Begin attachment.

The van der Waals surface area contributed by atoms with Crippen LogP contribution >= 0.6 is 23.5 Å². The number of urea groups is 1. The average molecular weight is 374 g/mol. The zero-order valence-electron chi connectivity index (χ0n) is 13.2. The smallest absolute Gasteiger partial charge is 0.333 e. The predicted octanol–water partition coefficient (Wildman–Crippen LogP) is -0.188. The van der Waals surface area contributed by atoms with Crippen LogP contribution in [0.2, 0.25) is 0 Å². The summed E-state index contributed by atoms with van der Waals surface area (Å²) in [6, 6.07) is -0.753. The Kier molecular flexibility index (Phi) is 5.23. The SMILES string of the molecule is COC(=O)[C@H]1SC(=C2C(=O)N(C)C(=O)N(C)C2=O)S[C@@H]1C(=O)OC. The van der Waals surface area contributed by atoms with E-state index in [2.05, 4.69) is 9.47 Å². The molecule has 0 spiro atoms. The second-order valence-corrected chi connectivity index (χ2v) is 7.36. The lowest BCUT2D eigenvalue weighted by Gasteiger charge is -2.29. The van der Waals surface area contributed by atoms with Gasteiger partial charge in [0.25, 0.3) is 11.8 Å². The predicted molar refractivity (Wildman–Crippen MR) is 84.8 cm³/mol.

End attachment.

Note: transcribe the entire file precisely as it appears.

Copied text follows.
The van der Waals surface area contributed by atoms with Crippen LogP contribution >= 0.6 is 23.5 Å². The number of urea groups is 1. The average molecular weight is 374 g/mol. The zero-order valence-electron chi connectivity index (χ0n) is 13.2. The smallest absolute Gasteiger partial charge is 0.333 e. The predicted octanol–water partition coefficient (Wildman–Crippen LogP) is -0.188. The van der Waals surface area contributed by atoms with Crippen LogP contribution in [0.2, 0.25) is 0 Å². The summed E-state index contributed by atoms with van der Waals surface area (Å²) in [6, 6.07) is -0.753. The Kier molecular flexibility index (Phi) is 5.23. The SMILES string of the molecule is COC(=O)[C@H]1SC(=C2C(=O)N(C)C(=O)N(C)C2=O)S[C@@H]1C(=O)OC. The van der Waals surface area contributed by atoms with E-state index in [2.05, 4.69) is 9.47 Å². The molecule has 0 spiro atoms. The second-order valence-corrected chi connectivity index (χ2v) is 7.36. The lowest BCUT2D eigenvalue weighted by Gasteiger charge is -2.29. The van der Waals surface area contributed by atoms with Gasteiger partial charge in [0.25, 0.3) is 11.8 Å². The predicted molar refractivity (Wildman–Crippen MR) is 84.8 cm³/mol.